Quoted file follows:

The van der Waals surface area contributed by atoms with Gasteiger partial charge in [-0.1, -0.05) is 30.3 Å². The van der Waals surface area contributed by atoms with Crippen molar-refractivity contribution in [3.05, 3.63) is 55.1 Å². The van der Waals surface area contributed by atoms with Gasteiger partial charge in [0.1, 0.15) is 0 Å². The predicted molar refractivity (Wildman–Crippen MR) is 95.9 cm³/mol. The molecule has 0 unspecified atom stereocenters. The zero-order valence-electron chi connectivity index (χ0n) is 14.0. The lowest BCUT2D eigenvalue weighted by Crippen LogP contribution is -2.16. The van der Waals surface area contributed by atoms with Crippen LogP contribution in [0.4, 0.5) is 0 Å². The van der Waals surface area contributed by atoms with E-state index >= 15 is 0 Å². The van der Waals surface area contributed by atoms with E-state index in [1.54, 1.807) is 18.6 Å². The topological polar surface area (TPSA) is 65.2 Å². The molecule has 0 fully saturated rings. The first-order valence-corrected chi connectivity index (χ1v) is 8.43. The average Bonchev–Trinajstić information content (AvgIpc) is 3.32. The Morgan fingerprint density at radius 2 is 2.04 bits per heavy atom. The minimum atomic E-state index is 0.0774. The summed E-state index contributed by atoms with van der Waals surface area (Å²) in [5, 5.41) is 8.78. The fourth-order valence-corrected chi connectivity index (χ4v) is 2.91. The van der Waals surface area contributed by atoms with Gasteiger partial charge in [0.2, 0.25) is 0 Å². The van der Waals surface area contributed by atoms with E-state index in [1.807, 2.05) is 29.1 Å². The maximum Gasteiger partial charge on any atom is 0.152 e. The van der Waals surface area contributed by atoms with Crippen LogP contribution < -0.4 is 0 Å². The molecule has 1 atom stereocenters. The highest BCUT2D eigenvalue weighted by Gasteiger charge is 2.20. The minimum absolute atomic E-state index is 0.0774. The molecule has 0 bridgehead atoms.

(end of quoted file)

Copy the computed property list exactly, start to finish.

The van der Waals surface area contributed by atoms with Gasteiger partial charge in [-0.1, -0.05) is 30.3 Å². The van der Waals surface area contributed by atoms with Crippen molar-refractivity contribution in [3.05, 3.63) is 55.1 Å². The van der Waals surface area contributed by atoms with Gasteiger partial charge in [0.1, 0.15) is 0 Å². The predicted molar refractivity (Wildman–Crippen MR) is 95.9 cm³/mol. The molecule has 0 unspecified atom stereocenters. The zero-order valence-electron chi connectivity index (χ0n) is 14.0. The lowest BCUT2D eigenvalue weighted by Crippen LogP contribution is -2.16. The van der Waals surface area contributed by atoms with Crippen LogP contribution in [0.4, 0.5) is 0 Å². The van der Waals surface area contributed by atoms with E-state index >= 15 is 0 Å². The van der Waals surface area contributed by atoms with E-state index in [1.54, 1.807) is 18.6 Å². The topological polar surface area (TPSA) is 65.2 Å². The molecule has 0 fully saturated rings. The first-order valence-corrected chi connectivity index (χ1v) is 8.43. The average Bonchev–Trinajstić information content (AvgIpc) is 3.32. The Morgan fingerprint density at radius 2 is 2.04 bits per heavy atom. The minimum atomic E-state index is 0.0774. The summed E-state index contributed by atoms with van der Waals surface area (Å²) in [5, 5.41) is 8.78. The fourth-order valence-corrected chi connectivity index (χ4v) is 2.91. The van der Waals surface area contributed by atoms with Gasteiger partial charge in [0.2, 0.25) is 0 Å². The van der Waals surface area contributed by atoms with E-state index in [1.807, 2.05) is 29.1 Å². The maximum Gasteiger partial charge on any atom is 0.152 e. The van der Waals surface area contributed by atoms with Crippen LogP contribution < -0.4 is 0 Å². The molecule has 1 atom stereocenters. The highest BCUT2D eigenvalue weighted by Gasteiger charge is 2.20. The minimum absolute atomic E-state index is 0.0774. The molecule has 0 bridgehead atoms.